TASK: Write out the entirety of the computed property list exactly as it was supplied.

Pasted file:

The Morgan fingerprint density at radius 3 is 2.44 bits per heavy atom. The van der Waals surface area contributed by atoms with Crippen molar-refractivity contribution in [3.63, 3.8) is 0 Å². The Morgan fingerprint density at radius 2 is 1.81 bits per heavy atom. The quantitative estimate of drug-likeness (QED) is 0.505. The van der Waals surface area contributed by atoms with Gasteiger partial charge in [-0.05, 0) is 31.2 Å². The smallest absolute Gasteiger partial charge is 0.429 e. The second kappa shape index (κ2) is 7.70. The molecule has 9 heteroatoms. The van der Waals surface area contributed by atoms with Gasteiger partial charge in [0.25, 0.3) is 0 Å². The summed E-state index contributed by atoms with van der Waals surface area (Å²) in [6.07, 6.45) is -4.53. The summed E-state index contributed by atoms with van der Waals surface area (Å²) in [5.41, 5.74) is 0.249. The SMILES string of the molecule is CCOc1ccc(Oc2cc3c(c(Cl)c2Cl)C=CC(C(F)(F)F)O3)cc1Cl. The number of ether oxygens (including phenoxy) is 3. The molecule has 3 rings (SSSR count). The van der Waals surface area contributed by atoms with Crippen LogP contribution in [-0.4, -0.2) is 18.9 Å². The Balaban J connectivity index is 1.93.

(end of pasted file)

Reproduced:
The Morgan fingerprint density at radius 3 is 2.44 bits per heavy atom. The van der Waals surface area contributed by atoms with Crippen molar-refractivity contribution in [3.63, 3.8) is 0 Å². The Morgan fingerprint density at radius 2 is 1.81 bits per heavy atom. The quantitative estimate of drug-likeness (QED) is 0.505. The van der Waals surface area contributed by atoms with Gasteiger partial charge in [-0.05, 0) is 31.2 Å². The smallest absolute Gasteiger partial charge is 0.429 e. The second kappa shape index (κ2) is 7.70. The molecule has 9 heteroatoms. The van der Waals surface area contributed by atoms with Gasteiger partial charge in [0.25, 0.3) is 0 Å². The summed E-state index contributed by atoms with van der Waals surface area (Å²) in [6.07, 6.45) is -4.53. The summed E-state index contributed by atoms with van der Waals surface area (Å²) in [5.41, 5.74) is 0.249. The SMILES string of the molecule is CCOc1ccc(Oc2cc3c(c(Cl)c2Cl)C=CC(C(F)(F)F)O3)cc1Cl. The number of ether oxygens (including phenoxy) is 3. The molecule has 3 rings (SSSR count). The van der Waals surface area contributed by atoms with Crippen LogP contribution in [-0.4, -0.2) is 18.9 Å². The Balaban J connectivity index is 1.93.